I was made aware early in my journey to prepare for the numerous transitions that I would encounter along the way. Transition is defined as a place between what was and what will be – a widow’s transition is not so easily defined, so easily managed. It is in the quiet moments of each transition that I find much of my answers and the courage to let go of the familiar. I have been able to understand that the vulnerability I have always felt is not weakness but the greatest strength a person can have. You cannot experience life, without feeling life. I learned to celebrate my imperfections – my life with David allowed me the freedom and the opportunity. I would now have to find, navigate my way without him. I have had to redefine what courage means to me.
Vulnerability is the full and most accurate measure of courage.
I remember one of the last trips we made to the island in the year that preceded his death. It was the year immediately following my Mother’s death. We literally decided in the moment to pack a few things and head out – we would decide to extend our weekend trip to include a few extra days. We captured the moments, is what I remember and they are the best of my memories. It will not be the elaborate but the simplistic that remains etched in your heart – forever. They are reminders to me of how important, self-sustaining it is to “live” in the moments of your life. I have survived his death simply because of the life we created together, no unused moments allows you no regrets.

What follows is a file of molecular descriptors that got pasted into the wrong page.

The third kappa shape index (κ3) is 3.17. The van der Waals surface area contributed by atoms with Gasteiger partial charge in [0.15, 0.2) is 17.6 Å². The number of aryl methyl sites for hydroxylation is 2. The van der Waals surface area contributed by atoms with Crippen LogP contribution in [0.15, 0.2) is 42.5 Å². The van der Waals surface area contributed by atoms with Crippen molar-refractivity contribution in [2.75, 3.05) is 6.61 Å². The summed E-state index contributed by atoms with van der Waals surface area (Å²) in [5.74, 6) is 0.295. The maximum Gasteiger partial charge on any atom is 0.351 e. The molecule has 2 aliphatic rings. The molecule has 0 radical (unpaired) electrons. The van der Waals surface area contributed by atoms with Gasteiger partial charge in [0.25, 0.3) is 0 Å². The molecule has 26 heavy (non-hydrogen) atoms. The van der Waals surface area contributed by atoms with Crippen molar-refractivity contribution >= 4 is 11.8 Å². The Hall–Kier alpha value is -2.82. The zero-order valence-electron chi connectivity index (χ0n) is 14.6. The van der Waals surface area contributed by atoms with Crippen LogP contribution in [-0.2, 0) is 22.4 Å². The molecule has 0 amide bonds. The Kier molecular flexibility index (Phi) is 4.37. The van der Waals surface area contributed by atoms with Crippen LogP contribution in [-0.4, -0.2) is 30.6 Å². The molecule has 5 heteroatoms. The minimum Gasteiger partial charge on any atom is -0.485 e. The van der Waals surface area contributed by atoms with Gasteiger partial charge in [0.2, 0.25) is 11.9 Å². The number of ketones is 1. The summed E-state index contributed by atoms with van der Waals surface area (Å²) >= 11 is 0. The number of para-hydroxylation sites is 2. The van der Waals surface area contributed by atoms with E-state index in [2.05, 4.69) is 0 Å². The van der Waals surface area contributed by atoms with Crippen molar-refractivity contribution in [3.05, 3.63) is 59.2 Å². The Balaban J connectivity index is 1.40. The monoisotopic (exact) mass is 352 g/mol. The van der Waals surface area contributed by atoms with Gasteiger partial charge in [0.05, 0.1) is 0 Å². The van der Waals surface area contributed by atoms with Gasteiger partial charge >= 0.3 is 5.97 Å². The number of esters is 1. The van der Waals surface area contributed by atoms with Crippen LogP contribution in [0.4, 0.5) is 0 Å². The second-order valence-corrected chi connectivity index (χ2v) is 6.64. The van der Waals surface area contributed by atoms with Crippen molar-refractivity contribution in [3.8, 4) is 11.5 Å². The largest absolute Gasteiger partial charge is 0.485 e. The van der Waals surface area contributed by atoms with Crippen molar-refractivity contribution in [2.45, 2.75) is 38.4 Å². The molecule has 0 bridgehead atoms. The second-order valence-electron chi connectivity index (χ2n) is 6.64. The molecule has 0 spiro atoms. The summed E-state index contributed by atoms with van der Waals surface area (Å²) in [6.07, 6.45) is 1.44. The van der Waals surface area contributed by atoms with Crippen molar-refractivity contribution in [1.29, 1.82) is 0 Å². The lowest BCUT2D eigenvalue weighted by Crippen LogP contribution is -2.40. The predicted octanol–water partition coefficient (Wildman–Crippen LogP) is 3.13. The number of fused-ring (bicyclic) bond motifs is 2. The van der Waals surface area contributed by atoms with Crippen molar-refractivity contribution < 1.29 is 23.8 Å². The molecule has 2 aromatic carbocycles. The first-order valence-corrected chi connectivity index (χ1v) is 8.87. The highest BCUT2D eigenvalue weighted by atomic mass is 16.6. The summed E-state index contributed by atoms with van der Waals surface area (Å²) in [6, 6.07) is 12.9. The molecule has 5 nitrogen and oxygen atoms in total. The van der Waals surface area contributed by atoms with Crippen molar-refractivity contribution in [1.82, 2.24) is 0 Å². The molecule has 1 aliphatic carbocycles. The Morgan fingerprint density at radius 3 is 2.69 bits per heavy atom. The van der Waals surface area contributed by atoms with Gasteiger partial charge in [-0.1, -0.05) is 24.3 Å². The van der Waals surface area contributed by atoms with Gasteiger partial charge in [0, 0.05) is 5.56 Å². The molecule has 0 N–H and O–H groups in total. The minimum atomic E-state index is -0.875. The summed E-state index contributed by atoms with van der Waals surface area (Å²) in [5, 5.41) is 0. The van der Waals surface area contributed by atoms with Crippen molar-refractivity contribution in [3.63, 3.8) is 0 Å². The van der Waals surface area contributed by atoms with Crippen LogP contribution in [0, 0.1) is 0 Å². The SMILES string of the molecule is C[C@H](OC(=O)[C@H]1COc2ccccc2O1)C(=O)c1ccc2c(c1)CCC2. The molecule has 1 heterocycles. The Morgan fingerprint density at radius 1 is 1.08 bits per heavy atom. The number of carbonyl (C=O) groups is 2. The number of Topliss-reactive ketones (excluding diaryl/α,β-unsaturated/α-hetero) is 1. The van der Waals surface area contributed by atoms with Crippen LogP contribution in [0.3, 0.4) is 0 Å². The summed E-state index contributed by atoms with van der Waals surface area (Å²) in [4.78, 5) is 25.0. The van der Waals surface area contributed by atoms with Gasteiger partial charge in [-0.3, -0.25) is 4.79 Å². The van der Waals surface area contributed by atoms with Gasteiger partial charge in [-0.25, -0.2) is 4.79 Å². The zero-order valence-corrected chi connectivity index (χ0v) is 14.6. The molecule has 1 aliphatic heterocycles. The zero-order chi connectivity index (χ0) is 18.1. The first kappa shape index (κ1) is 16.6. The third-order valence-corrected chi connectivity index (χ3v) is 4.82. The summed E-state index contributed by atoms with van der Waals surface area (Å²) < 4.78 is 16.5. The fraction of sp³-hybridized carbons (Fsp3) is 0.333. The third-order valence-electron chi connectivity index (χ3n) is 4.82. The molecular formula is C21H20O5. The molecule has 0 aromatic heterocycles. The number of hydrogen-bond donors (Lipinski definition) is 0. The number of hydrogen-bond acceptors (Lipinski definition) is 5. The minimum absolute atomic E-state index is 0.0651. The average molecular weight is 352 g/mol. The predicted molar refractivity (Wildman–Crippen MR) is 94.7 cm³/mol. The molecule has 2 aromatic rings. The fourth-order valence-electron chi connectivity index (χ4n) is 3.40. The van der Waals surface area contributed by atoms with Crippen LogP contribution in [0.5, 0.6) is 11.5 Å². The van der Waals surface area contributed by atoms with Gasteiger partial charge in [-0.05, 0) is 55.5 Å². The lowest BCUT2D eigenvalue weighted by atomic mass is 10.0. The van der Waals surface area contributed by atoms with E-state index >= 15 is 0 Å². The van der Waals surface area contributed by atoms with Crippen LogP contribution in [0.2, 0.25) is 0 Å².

Vulnerability is showing up, being present and willing to be seen without facades or armor, it allows access. It also involves risk – authenticity puts you on the front line where you are subject to ridicule, judgment and responses that can trigger your feelings of shame. But those responses – attitudes derive from their own shame and fear. They are usually the perfectionists in our lives, “if my life looks perfect and I do everything perfectly” I avoid criticism, judgment – shame. My experience is that courage does not come from our strengths, it’s easy to enter the arena fully armed knowing that the odds are definitely in your favor to win. I have found courage in the vulnerable place of uncertainty when I haven’t been assured of the outcome but I have chosen to enter the arena anyway.
Your story should only be shared with those who have earned the right to hear it. Again, I would learn the hard way. Often the relationships that have suffered the greatest injury are amongst family members but I believe that when you decide to operate from a place of authenticity – your immediate response to any lack of empathy – ironically is empathy itself.
There were areas in my life that have required change for some time, those little tune ups – I am redefining courage in those areas as well. Stepping out and taking the risk knowing that there are no guarantees, I am more likely to get my butt kicked [a lot] in the process. But the alternative seems a whole lot higher price to pay – in the end.
“Far better is it to dare mighty things, to win glorious triumphs, even though checkered by failure… than to rank with those poor spirits who neither enjoy nor suffer much, because they live in a gray twilight that knows not victory nor defeat.“